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How to Choose the Best Eyeglasses for Your Child

Kids' vision is constantly developing, so whether they have special needs or require a slight correction, the stakes are incredibly high when it comes to getting the right prescription and fit for your child's eyeglasses.

"The wrong prescription or a fit that's slightly off can actually cause further complications," says John A. Moran Eye Center optometrist Robert Corry, MD.

Corry emphasizes that a child's world changes entirely when he or she puts on glasses. The brain and eyes have to work together to force the eye muscles to properly align for focus and depth perception, so you don't want kids to be looking above or below their lenses.

"Your optometrist is responsible for the prescription," he says. "But the next step is up to you—so be prepared and take your time, especially with that first pair."

How to shop for kids' eyeglasses

Moran's Optical Shop Manager Patrick Shaw has seen it all when it comes to fitting kids with their first pair of eyeglasses.

"It's a big event, and we all want it to go as smoothly as possible," he says. "With a little background information and preparation, parents can help make the process of shopping for and fitting their kids' glasses a positive experience. The ultimate goal is for the kids to wear what you buy, so there are lots of elements to consider."

Talk with your child: Glasses are cool!

"Set the stage for wearing glasses by talking to child before you go shopping," Shaw says. "The experience can sometimes feel intimidating—so much so that there are all kinds of kids' picture books devoted to the subject."

Shaw recommends reading one of these books with your child. Explaining why clear vision is important for playing games to doing well in school is important too. He suggests pointing out a few favorite glass-wearing characters like Harry Potter or Pedro Pony.

It's also important to plan an optical shop visit at a time when your child is likely to feel rested and relaxed—not right after a long eye exam, or when they're hungry or tired. Let them bring a favorite toy or stuffed animal along.

Fit and function over fashion: Lens and frame checklist

Fashion is fun, but it can be impractical. Consider these options when choosing the best eyeglasses for your child:

  • Rubberized frames: These bendy made out of rubberized material is not only durable, but rubber offers the best fit. Rubberized frames come in every color and are relatively inexpensive. The nose pads are part of the frame too.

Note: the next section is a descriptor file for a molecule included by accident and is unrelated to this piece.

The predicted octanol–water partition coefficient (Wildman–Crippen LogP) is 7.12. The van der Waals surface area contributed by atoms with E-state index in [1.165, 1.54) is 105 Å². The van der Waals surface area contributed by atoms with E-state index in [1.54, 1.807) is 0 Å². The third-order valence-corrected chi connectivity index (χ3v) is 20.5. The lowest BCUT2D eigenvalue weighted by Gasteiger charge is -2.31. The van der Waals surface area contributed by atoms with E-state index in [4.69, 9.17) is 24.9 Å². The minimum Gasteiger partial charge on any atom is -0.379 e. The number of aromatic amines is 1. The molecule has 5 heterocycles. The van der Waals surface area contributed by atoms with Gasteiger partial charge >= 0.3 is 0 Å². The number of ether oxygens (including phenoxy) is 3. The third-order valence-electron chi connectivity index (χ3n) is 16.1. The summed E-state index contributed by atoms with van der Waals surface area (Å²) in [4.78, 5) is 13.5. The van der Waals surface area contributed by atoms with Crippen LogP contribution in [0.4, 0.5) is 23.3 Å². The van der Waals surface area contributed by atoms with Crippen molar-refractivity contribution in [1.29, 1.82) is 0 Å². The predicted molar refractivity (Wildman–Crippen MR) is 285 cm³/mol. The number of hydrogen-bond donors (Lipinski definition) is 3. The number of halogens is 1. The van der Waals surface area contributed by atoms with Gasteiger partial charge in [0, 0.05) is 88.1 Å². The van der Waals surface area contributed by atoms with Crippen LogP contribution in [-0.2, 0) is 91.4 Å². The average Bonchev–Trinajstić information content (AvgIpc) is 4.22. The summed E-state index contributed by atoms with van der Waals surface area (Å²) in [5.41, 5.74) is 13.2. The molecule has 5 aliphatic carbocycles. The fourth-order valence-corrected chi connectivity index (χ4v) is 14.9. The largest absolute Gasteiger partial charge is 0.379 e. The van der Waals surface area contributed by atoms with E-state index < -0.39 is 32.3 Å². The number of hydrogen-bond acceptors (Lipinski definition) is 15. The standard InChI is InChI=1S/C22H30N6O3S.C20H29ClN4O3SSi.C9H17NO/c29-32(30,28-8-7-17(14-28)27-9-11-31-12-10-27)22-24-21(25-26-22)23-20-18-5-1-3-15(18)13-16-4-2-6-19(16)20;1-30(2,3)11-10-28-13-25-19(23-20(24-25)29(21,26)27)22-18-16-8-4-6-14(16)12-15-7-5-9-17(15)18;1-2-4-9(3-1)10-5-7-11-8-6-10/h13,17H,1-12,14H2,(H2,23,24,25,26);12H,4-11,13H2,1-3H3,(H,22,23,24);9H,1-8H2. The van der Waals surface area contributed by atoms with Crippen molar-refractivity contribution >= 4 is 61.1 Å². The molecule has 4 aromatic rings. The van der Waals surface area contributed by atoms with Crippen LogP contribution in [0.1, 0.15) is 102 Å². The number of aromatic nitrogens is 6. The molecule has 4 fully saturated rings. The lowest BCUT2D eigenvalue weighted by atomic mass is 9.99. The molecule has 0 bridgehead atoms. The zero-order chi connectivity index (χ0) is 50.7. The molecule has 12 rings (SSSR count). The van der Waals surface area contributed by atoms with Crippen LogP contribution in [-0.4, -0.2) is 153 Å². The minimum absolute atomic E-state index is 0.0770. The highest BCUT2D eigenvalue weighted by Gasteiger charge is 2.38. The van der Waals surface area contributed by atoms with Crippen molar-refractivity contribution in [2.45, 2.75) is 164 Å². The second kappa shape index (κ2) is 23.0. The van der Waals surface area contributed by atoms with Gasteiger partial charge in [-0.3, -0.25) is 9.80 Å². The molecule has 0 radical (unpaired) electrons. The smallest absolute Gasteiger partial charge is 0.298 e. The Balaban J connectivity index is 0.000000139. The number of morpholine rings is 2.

• Cabled temples: These are side pieces that wrap around the ear and are especially helpful for rambunctious toddlers or youngsters who may be tempted to pull the glasses off. Another option is a frame that includes an adjustable elastic strap that goes around the head.
  • Spring hinges: This is another practical choice for toddlers and younger kids. These allow the temples to flex outward, away from the frames, without damaging them. They also help prevent the need for frequent adjustments or repairs.
  • Polycarbonate or Trivex lenses: Once you've selected the frames, ask about these lenses. Both are light and impact-resistant, filter UV rays, and come with a scratch-resistant coating.

Other tips to consider:

  • Avoid nose pads: Most kids’ noses haven't developed enough to form a bridge. Glasses with a wide space between the lenses can slip down and cause ta child to look over them, defeating the whole purpose. Nose pads can bend out of alignment, cause discomfort, and throw glass frames off-kilter.
  • Look for an eyeglass warranty: Childrens' glasses need to be able to take a beating, so consider durability and make sure the glasses come with a one- or two-year warranty against breakage and excessive scratching.
  • Get a backup pair: Ask if there's a discount for buying a backup pair. It's always a good idea to have a spare, especially if your child has a strong prescription and can't get by without glasses.

"Whatever your choices, it's important to get a professional fitting by an optician who can make sure everything lines up," Shaw says. "The more comfortable and appropriate the fit, the more likely the child will adjust to and keep wearing the glasses."